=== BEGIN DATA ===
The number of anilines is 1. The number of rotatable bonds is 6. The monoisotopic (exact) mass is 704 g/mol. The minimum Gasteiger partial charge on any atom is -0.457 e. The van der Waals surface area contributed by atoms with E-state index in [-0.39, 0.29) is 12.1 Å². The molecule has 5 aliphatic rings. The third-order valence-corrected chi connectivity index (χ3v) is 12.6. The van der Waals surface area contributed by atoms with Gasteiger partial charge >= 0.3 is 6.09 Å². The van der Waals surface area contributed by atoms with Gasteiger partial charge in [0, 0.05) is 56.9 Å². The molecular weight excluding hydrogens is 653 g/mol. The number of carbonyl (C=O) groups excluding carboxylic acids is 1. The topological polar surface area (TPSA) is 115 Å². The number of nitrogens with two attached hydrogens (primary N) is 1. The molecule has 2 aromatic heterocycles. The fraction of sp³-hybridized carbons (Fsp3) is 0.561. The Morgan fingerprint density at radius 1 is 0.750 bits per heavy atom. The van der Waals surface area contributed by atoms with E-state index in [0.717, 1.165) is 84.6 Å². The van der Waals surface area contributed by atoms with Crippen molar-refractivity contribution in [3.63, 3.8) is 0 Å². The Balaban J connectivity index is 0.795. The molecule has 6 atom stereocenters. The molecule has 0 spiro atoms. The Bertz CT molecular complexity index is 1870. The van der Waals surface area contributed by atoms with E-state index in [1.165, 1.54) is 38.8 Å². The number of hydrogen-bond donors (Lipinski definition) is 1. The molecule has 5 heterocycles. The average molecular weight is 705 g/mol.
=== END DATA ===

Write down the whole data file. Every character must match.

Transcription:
The number of anilines is 1. The number of rotatable bonds is 6. The monoisotopic (exact) mass is 704 g/mol. The minimum Gasteiger partial charge on any atom is -0.457 e. The van der Waals surface area contributed by atoms with E-state index in [-0.39, 0.29) is 12.1 Å². The molecule has 5 aliphatic rings. The third-order valence-corrected chi connectivity index (χ3v) is 12.6. The van der Waals surface area contributed by atoms with Gasteiger partial charge >= 0.3 is 6.09 Å². The van der Waals surface area contributed by atoms with Gasteiger partial charge in [0, 0.05) is 56.9 Å². The molecular weight excluding hydrogens is 653 g/mol. The number of carbonyl (C=O) groups excluding carboxylic acids is 1. The topological polar surface area (TPSA) is 115 Å². The number of nitrogens with two attached hydrogens (primary N) is 1. The molecule has 2 aromatic heterocycles. The fraction of sp³-hybridized carbons (Fsp3) is 0.561. The Morgan fingerprint density at radius 1 is 0.750 bits per heavy atom. The van der Waals surface area contributed by atoms with E-state index in [0.717, 1.165) is 84.6 Å². The van der Waals surface area contributed by atoms with Crippen molar-refractivity contribution in [3.63, 3.8) is 0 Å². The Balaban J connectivity index is 0.795. The molecule has 6 atom stereocenters. The molecule has 0 spiro atoms. The Bertz CT molecular complexity index is 1870. The van der Waals surface area contributed by atoms with E-state index in [1.165, 1.54) is 38.8 Å². The number of hydrogen-bond donors (Lipinski definition) is 1. The molecule has 5 heterocycles. The average molecular weight is 705 g/mol.